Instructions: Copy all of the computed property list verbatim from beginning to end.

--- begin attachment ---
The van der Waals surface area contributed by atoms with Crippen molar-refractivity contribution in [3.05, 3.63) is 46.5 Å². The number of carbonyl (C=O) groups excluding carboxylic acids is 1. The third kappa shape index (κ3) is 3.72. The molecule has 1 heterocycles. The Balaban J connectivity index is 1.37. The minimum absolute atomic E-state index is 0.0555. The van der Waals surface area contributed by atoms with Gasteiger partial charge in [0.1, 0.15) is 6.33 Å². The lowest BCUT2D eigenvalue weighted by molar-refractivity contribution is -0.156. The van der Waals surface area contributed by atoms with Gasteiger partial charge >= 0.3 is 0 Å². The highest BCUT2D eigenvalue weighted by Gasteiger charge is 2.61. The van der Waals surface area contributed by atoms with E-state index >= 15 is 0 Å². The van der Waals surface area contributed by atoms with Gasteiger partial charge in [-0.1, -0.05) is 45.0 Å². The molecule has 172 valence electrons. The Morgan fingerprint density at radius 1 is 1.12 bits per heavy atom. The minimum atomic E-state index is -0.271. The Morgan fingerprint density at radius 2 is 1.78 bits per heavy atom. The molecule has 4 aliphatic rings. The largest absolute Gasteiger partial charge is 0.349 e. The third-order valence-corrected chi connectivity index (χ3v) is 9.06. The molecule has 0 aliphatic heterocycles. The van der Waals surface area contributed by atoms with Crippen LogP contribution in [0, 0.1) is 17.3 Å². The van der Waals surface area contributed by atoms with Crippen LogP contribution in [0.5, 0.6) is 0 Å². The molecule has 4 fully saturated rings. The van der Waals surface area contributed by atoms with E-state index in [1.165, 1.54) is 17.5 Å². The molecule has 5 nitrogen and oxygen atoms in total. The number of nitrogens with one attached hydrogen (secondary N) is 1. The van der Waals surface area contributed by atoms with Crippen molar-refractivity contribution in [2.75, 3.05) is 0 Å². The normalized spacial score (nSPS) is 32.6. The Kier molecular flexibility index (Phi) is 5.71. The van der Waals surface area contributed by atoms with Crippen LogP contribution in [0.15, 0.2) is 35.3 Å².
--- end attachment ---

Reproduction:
The van der Waals surface area contributed by atoms with Crippen molar-refractivity contribution in [3.05, 3.63) is 46.5 Å². The number of carbonyl (C=O) groups excluding carboxylic acids is 1. The third kappa shape index (κ3) is 3.72. The molecule has 1 heterocycles. The Balaban J connectivity index is 1.37. The minimum absolute atomic E-state index is 0.0555. The van der Waals surface area contributed by atoms with Gasteiger partial charge in [0.1, 0.15) is 6.33 Å². The lowest BCUT2D eigenvalue weighted by molar-refractivity contribution is -0.156. The van der Waals surface area contributed by atoms with Gasteiger partial charge >= 0.3 is 0 Å². The highest BCUT2D eigenvalue weighted by Gasteiger charge is 2.61. The van der Waals surface area contributed by atoms with E-state index >= 15 is 0 Å². The van der Waals surface area contributed by atoms with Gasteiger partial charge in [-0.1, -0.05) is 45.0 Å². The molecule has 172 valence electrons. The Morgan fingerprint density at radius 1 is 1.12 bits per heavy atom. The minimum atomic E-state index is -0.271. The Morgan fingerprint density at radius 2 is 1.78 bits per heavy atom. The molecule has 4 aliphatic rings. The largest absolute Gasteiger partial charge is 0.349 e. The third-order valence-corrected chi connectivity index (χ3v) is 9.06. The molecule has 0 aliphatic heterocycles. The van der Waals surface area contributed by atoms with Crippen LogP contribution in [0, 0.1) is 17.3 Å². The van der Waals surface area contributed by atoms with Crippen LogP contribution in [0.5, 0.6) is 0 Å². The molecule has 4 fully saturated rings. The van der Waals surface area contributed by atoms with E-state index in [1.165, 1.54) is 17.5 Å². The molecule has 5 nitrogen and oxygen atoms in total. The number of nitrogens with one attached hydrogen (secondary N) is 1. The van der Waals surface area contributed by atoms with Crippen molar-refractivity contribution in [2.75, 3.05) is 0 Å². The normalized spacial score (nSPS) is 32.6. The Kier molecular flexibility index (Phi) is 5.71. The van der Waals surface area contributed by atoms with Crippen LogP contribution in [0.15, 0.2) is 35.3 Å².